The launch was a success. Luna Rossa touched water for the first time and the Luna Rossa Prada Pirelli team will now guide it to Auckland 2021. There is still a long journey ahead and it must pass the qualifications, but a first milestone has been reached.
A CARBON-FIBRE DREAM
Luna Rossa is moored a few dozen metres from the base in Cagliari where it was born, first as the drawings of its designers and then at the hands of sailing’s most talented artisans. The work took many months and came to life thanks to the most innovative materials for use on water, first of all carbon-fibre. The creation of the hull required 7,000 square metres of fibre and 400 square metres of aluminium honeycomb. The two carbon-fibre “foil arms”, each weighing about 500 kilograms, can support a maximum load of 27 tonnes.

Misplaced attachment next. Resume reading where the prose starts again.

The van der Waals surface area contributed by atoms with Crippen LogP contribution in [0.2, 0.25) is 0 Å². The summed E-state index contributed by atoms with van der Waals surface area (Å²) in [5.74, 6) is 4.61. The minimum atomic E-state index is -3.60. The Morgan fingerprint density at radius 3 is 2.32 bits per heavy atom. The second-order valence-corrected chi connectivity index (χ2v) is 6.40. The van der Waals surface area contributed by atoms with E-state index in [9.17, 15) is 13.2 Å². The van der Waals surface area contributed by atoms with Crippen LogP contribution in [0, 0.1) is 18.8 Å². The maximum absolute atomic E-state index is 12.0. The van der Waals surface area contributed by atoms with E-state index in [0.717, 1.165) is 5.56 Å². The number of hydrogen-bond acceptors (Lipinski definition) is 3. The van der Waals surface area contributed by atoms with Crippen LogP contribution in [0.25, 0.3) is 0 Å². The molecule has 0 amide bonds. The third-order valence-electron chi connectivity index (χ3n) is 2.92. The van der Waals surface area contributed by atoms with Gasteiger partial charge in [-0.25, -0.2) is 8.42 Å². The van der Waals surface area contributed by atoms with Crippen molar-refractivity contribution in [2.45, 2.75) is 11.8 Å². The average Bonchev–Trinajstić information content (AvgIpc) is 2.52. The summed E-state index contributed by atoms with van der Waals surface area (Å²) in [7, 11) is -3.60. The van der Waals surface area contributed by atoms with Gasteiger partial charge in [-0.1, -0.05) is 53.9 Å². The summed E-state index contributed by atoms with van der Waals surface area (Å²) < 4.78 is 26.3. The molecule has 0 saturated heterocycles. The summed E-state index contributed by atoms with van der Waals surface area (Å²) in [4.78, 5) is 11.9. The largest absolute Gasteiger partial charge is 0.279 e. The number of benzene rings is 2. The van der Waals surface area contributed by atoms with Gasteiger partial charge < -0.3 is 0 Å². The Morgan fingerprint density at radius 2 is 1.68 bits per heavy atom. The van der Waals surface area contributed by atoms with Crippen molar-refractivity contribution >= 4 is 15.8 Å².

TECHNOLOGY CONTROLLING POWER
Another innovative feature of the AC75 is the “soft wing”. This system consists of two sails hoisted in parallel with in-built structures to control the sail shape. This provides the efficiency of a hard wing combined with ease of use and handling similar to that of a traditional sail. It was made with 20,000 kilometres of carbon-fibre thread, plus an additional 5,000 kilometres for each jib and 12,000 kilometres for each “code zero”, the sail used downwind in light breezes.
The preliminary regattas, the America’s Cup World Series, will take place from April 23 to 26 in Cagliari. “We can’t wait – explained skipper Max Sirena- to get acquainted with the AC75, a boat that will sail almost entirely in foiling mode: the hull will barely touch the water, allowing us to reach very high speeds. A lot of effort has gone into reducing the transition time between the phase where the hull is fully in the water and the flying phase. It is a difficult balance to achieve and we will continue to work on it during the development stage. I would like to thank the whole team and the shore and design teams in particular for their months of tireless work”.